Encyclopedia of Financial Models
Over the last couple of years financial markets around the world have exhibited increasing volatility, thereby demanding high skills of risk managers and investors seeking a profit. It appears that market risk, defined as losses owing to unfavorable movements in financial variables, seems to be the dominant factor in this turbulent environment. The implications of these sudden fluctuations are clear: Several financial institutions have faced the consequences of an inadequate risk management,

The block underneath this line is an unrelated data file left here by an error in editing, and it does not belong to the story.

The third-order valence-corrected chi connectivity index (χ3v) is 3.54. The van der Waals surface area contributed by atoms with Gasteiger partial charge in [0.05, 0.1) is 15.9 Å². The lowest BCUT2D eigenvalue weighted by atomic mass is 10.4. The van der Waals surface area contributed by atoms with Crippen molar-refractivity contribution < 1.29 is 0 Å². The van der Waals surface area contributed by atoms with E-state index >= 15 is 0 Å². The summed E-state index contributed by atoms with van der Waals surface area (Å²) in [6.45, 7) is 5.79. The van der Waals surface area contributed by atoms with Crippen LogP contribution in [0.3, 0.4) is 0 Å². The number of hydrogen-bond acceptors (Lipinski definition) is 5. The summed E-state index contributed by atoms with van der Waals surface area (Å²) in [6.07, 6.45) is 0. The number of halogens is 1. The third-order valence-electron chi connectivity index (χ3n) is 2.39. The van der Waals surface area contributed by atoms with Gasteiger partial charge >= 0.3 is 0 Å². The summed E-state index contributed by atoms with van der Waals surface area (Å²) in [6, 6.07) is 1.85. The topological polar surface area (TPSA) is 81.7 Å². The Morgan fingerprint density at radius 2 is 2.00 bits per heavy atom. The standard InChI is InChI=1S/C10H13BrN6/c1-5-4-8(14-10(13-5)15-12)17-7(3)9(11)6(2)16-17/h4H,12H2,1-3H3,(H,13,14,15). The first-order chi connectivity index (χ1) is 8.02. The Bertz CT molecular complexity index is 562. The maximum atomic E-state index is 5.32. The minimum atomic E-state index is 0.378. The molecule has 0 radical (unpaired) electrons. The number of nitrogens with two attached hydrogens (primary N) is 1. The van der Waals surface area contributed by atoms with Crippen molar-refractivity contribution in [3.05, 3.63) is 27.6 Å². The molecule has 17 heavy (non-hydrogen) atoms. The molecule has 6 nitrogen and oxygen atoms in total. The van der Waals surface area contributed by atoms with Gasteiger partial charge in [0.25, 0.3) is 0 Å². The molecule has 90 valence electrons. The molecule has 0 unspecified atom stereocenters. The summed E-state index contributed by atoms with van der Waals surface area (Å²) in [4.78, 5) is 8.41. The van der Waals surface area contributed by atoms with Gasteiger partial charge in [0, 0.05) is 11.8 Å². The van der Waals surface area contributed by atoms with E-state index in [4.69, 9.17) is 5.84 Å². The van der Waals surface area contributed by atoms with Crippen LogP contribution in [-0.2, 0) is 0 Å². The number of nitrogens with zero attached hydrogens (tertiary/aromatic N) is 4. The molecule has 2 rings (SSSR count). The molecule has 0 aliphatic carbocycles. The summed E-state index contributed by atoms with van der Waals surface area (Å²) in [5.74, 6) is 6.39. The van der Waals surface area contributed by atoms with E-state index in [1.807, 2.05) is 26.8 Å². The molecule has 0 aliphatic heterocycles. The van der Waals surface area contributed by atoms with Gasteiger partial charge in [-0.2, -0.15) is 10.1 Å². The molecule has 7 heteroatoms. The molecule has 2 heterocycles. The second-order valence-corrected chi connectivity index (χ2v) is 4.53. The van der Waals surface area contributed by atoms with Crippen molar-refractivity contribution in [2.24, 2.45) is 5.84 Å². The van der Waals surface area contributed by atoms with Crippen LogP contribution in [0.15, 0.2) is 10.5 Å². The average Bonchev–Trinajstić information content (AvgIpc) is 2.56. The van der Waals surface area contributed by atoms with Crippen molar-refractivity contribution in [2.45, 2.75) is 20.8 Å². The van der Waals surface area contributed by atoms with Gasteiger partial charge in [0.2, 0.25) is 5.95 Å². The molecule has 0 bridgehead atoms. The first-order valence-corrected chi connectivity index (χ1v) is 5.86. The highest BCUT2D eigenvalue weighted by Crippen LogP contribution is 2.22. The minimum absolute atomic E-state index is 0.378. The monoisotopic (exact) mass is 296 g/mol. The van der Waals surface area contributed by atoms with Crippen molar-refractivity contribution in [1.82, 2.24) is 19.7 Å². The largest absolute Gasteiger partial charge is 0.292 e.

... cing some into bankruptcy. In times like these, the need for proper risk management, by means of choosing an effective risk metric, is greater than ever. Over the past decade Value-at-Risk (VaR) has become a standard measure of risk. It is constructed as a tool to indentify and control financial risk to which, practically all companies are exposed. In short, VaR is a risk metric measuring the worst loss a position can suffer over a horizon with a chosen level of confidence. Recently VaR has been applied to portfolio management with great success and is widely used today by investment companies, pension companies etc. because of its simple interpretation. Especially banks have fully adopted the risk metric. This is mostly due to the fact, that the Basle Committee on Bank Supervision allows internal VaR-based risk models to calculate the market risk charge for economic capital. Motivated by the discussion above, this thesis investigates the applicability of VaR as a risk metric on an efficient portfolio. The goal was to find out, if VaR could fully capture the portfolios risk and if so, which VaR model produced the most valid and efficient results. The analysis included various risk horizons and levels of confidence in order to determine, if differences in choice of parameters had an effect on the outcomes. The data used, was picked from the Danish stock and bond market. An optimal portfolio was found consisting of three stocks, two bonds and two exchange rate positions. A preliminary data analysis was conducted to decide, which models should be included in the analysis. As seen in the majority of financial research, the portfolio return series suffered from leptokurtic properties, making the tails of the return distribution fat. Therefore a student-t VaR model was included. Additional tests proved the existence of volatility clustering, better known as ARCH-effects. This justified the use of EWMA, GARCH and EGARCH as forecasting models -specified to handle time varying volatility. A GARCH(1,1) and EGARCH(1,1), both based on student-t distributed errors, showed to fit the data best. ii A thorough analysis of the estimated VaR models was undertaken in the last part of the thesis. The models were evaluated using a range of statistical backtesting techniques and efficiency criterias. The major findings suggested that model performance did in fact differ with regards to the choice of parameters. Generally the models captured portfolio risk very well at a short horizon and low levels of confidence. At a higher confidence level and longer risk horizon most models could not be validated. In terms of distributions, the student-t versions displayed a slightly better performance than the normal ones. With regards to choice of forecasting model the traditional GARCH outperformed both EWMA and EGARCH in most cases.